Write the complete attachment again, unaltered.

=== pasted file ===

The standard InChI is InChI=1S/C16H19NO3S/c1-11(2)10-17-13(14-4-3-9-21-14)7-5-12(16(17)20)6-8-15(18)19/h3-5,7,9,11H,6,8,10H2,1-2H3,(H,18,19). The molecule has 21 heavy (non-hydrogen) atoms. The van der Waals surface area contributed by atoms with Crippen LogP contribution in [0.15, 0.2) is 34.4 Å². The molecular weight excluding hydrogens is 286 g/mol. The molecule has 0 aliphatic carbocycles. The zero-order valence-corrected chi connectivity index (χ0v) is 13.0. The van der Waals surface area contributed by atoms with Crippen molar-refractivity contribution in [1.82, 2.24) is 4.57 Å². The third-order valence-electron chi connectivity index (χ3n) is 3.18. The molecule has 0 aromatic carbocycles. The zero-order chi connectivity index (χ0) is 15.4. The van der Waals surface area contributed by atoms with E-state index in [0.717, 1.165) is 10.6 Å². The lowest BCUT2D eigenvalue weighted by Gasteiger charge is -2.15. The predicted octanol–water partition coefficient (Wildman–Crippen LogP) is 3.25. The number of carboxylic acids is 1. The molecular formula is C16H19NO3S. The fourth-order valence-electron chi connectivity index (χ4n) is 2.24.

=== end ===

The standard InChI is InChI=1S/C16H19NO3S/c1-11(2)10-17-13(14-4-3-9-21-14)7-5-12(16(17)20)6-8-15(18)19/h3-5,7,9,11H,6,8,10H2,1-2H3,(H,18,19). The molecule has 21 heavy (non-hydrogen) atoms. The van der Waals surface area contributed by atoms with Crippen LogP contribution in [0.15, 0.2) is 34.4 Å². The molecular weight excluding hydrogens is 286 g/mol. The molecule has 0 aliphatic carbocycles. The zero-order valence-corrected chi connectivity index (χ0v) is 13.0. The van der Waals surface area contributed by atoms with Crippen molar-refractivity contribution in [1.82, 2.24) is 4.57 Å². The third-order valence-electron chi connectivity index (χ3n) is 3.18. The molecule has 0 aromatic carbocycles. The zero-order chi connectivity index (χ0) is 15.4. The van der Waals surface area contributed by atoms with E-state index in [0.717, 1.165) is 10.6 Å². The lowest BCUT2D eigenvalue weighted by Gasteiger charge is -2.15. The predicted octanol–water partition coefficient (Wildman–Crippen LogP) is 3.25. The number of carboxylic acids is 1. The molecular formula is C16H19NO3S. The fourth-order valence-electron chi connectivity index (χ4n) is 2.24.